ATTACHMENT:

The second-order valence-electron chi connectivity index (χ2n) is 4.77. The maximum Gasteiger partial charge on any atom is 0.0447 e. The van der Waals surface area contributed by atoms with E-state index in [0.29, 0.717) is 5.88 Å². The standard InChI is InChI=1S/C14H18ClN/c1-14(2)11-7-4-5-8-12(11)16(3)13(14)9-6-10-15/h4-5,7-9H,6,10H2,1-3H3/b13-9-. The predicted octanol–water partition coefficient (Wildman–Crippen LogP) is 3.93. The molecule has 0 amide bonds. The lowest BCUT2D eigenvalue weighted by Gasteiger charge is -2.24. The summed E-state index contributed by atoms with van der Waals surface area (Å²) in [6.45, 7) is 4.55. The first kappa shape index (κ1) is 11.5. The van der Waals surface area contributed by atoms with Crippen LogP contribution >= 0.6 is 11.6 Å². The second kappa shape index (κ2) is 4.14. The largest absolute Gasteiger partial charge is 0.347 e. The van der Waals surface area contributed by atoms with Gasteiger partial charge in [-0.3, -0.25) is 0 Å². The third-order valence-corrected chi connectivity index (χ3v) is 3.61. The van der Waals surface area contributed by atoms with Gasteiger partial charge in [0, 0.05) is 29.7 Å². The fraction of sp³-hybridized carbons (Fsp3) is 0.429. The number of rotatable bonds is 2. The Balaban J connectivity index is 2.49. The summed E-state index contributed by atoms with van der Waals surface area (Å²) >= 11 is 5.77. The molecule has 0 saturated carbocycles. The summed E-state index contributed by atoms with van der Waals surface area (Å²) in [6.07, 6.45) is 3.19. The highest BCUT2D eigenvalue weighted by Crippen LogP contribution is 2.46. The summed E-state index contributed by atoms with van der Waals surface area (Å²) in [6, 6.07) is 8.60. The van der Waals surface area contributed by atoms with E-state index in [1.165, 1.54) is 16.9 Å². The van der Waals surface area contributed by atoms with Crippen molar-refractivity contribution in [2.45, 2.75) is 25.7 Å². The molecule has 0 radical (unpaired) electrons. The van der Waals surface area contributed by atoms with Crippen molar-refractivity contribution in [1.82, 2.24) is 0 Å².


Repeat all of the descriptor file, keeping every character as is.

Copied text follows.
The second-order valence-electron chi connectivity index (χ2n) is 4.77. The maximum Gasteiger partial charge on any atom is 0.0447 e. The van der Waals surface area contributed by atoms with E-state index in [0.29, 0.717) is 5.88 Å². The standard InChI is InChI=1S/C14H18ClN/c1-14(2)11-7-4-5-8-12(11)16(3)13(14)9-6-10-15/h4-5,7-9H,6,10H2,1-3H3/b13-9-. The predicted octanol–water partition coefficient (Wildman–Crippen LogP) is 3.93. The molecule has 0 amide bonds. The lowest BCUT2D eigenvalue weighted by Gasteiger charge is -2.24. The summed E-state index contributed by atoms with van der Waals surface area (Å²) in [6.45, 7) is 4.55. The first kappa shape index (κ1) is 11.5. The van der Waals surface area contributed by atoms with Crippen LogP contribution >= 0.6 is 11.6 Å². The second kappa shape index (κ2) is 4.14. The largest absolute Gasteiger partial charge is 0.347 e. The van der Waals surface area contributed by atoms with Gasteiger partial charge in [-0.3, -0.25) is 0 Å². The third-order valence-corrected chi connectivity index (χ3v) is 3.61. The van der Waals surface area contributed by atoms with Gasteiger partial charge in [0, 0.05) is 29.7 Å². The fraction of sp³-hybridized carbons (Fsp3) is 0.429. The number of rotatable bonds is 2. The Balaban J connectivity index is 2.49. The summed E-state index contributed by atoms with van der Waals surface area (Å²) >= 11 is 5.77. The molecule has 0 saturated carbocycles. The summed E-state index contributed by atoms with van der Waals surface area (Å²) in [6.07, 6.45) is 3.19. The highest BCUT2D eigenvalue weighted by Crippen LogP contribution is 2.46. The summed E-state index contributed by atoms with van der Waals surface area (Å²) in [6, 6.07) is 8.60. The van der Waals surface area contributed by atoms with E-state index in [1.165, 1.54) is 16.9 Å². The van der Waals surface area contributed by atoms with Crippen molar-refractivity contribution in [2.45, 2.75) is 25.7 Å². The molecule has 0 radical (unpaired) electrons. The van der Waals surface area contributed by atoms with Crippen molar-refractivity contribution in [1.82, 2.24) is 0 Å².